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Observational Study
. 2014 Nov 12;312(18):1870-9.
doi: 10.1001/jama.2014.14601.

Molecular Findings Among Patients Referred for Clinical Whole-Exome Sequencing

Free PMC article
Observational Study

Molecular Findings Among Patients Referred for Clinical Whole-Exome Sequencing

Yaping Yang et al. JAMA. .
Free PMC article


Importance: Clinical whole-exome sequencing is increasingly used for diagnostic evaluation of patients with suspected genetic disorders.

Objective: To perform clinical whole-exome sequencing and report (1) the rate of molecular diagnosis among phenotypic groups, (2) the spectrum of genetic alterations contributing to disease, and (3) the prevalence of medically actionable incidental findings such as FBN1 mutations causing Marfan syndrome.

Design, setting, and patients: Observational study of 2000 consecutive patients with clinical whole-exome sequencing analyzed between June 2012 and August 2014. Whole-exome sequencing tests were performed at a clinical genetics laboratory in the United States. Results were reported by clinical molecular geneticists certified by the American Board of Medical Genetics and Genomics. Tests were ordered by the patient's physician. The patients were primarily pediatric (1756 [88%]; mean age, 6 years; 888 females [44%], 1101 males [55%], and 11 fetuses [1% gender unknown]), demonstrating diverse clinical manifestations most often including nervous system dysfunction such as developmental delay.

Main outcomes and measures: Whole-exome sequencing diagnosis rate overall and by phenotypic category, mode of inheritance, spectrum of genetic events, and reporting of incidental findings.

Results: A molecular diagnosis was reported for 504 patients (25.2%) with 58% of the diagnostic mutations not previously reported. Molecular diagnosis rates for each phenotypic category were 143/526 (27.2%; 95% CI, 23.5%-31.2%) for the neurological group, 282/1147 (24.6%; 95% CI, 22.1%-27.2%) for the neurological plus other organ systems group, 30/83 (36.1%; 95% CI, 26.1%-47.5%) for the specific neurological group, and 49/244 (20.1%; 95% CI, 15.6%-25.8%) for the nonneurological group. The Mendelian disease patterns of the 527 molecular diagnoses included 280 (53.1%) autosomal dominant, 181 (34.3%) autosomal recessive (including 5 with uniparental disomy), 65 (12.3%) X-linked, and 1 (0.2%) mitochondrial. Of 504 patients with a molecular diagnosis, 23 (4.6%) had blended phenotypes resulting from 2 single gene defects. About 30% of the positive cases harbored mutations in disease genes reported since 2011. There were 95 medically actionable incidental findings in genes unrelated to the phenotype but with immediate implications for management in 92 patients (4.6%), including 59 patients (3%) with mutations in genes recommended for reporting by the American College of Medical Genetics and Genomics.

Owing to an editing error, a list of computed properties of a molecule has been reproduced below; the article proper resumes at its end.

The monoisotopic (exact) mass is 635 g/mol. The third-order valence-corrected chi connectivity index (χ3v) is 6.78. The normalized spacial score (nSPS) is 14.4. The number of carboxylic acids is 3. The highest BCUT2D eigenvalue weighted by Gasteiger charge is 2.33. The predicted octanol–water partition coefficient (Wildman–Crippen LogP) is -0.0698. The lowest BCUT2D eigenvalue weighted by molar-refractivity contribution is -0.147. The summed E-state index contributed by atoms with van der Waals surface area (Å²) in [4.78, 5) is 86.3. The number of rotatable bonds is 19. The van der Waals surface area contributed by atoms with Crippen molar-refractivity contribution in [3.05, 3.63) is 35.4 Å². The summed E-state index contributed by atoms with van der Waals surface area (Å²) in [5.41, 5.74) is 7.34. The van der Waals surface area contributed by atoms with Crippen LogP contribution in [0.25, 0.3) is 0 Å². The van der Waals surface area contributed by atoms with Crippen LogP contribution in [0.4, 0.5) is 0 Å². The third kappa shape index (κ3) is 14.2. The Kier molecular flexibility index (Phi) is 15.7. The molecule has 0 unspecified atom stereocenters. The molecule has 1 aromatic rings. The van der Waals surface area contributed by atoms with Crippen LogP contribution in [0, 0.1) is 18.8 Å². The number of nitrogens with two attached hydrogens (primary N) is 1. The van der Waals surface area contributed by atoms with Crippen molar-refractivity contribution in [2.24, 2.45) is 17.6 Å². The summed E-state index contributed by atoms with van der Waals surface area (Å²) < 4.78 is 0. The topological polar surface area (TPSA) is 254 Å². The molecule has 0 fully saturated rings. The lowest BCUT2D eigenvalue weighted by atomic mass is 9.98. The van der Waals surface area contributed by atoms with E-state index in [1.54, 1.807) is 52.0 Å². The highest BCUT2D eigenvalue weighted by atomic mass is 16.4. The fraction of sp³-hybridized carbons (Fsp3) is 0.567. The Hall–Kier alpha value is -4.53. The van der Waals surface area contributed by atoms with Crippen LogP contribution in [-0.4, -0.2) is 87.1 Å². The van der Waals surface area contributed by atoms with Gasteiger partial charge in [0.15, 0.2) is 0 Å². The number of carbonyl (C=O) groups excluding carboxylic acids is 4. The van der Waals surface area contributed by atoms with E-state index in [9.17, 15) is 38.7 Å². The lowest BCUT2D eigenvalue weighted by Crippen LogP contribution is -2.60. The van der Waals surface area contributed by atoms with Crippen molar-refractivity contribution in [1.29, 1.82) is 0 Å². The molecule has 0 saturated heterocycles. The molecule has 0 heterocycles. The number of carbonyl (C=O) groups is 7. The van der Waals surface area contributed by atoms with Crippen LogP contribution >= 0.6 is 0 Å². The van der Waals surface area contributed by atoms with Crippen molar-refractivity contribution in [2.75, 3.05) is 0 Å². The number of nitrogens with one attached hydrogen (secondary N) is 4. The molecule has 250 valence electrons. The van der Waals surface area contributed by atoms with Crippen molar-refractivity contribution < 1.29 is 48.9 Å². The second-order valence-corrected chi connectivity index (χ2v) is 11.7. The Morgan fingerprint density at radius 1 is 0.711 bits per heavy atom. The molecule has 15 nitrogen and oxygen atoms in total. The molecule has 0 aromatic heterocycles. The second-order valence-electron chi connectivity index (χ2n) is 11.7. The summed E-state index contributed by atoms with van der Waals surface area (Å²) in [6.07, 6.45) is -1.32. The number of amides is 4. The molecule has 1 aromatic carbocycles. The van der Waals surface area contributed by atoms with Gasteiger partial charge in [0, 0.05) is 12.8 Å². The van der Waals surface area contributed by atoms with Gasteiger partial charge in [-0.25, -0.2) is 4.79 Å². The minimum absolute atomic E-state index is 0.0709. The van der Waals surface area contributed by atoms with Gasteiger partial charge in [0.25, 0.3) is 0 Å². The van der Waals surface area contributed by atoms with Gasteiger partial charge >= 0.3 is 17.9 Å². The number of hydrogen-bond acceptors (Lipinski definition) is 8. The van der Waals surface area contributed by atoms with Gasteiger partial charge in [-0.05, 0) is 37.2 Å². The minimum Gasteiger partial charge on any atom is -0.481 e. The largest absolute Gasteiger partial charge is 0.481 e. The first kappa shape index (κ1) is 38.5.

Conclusions and relevance: Whole-exome sequencing provided a potential molecular diagnosis for 25% of a large cohort of patients referred for evaluation of suspected genetic conditions, including detection of rare genetic events and new mutations contributing to disease. The yield of whole-exome sequencing may offer advantages over traditional molecular diagnostic approaches in certain patients.

Conflict of interest statement

Conflict of Interest Disclosures: The authors have completed and submitted the ICMJE Form for Disclosure of Potential Conflicts of Interest. The Department of Molecular and Human Genetics at Baylor College of Medicine derives revenue from the clinical exome sequencing offered in the Medical Genetics Laboratory and Whole Genome Laboratory and the authors who are faculty members are indicated in the affiliation section. Dr Willis reported being currently employed by LabCorp, which performs commercial genetic testing. Dr Reid reported that being currently employed at Regeneron and owning stock in that company. Dr Bainbridge reported being the CEO of Codified Genomics. Dr Lupski reported owning stock in 23 and Me and Ion Torrent Systems; and being a co-inventor on multiple European and US patents related to molecular diagnostics for inherited neuropathies, eye diseases, and bacterial genomic fingerprinting. No other disclosures were reported.

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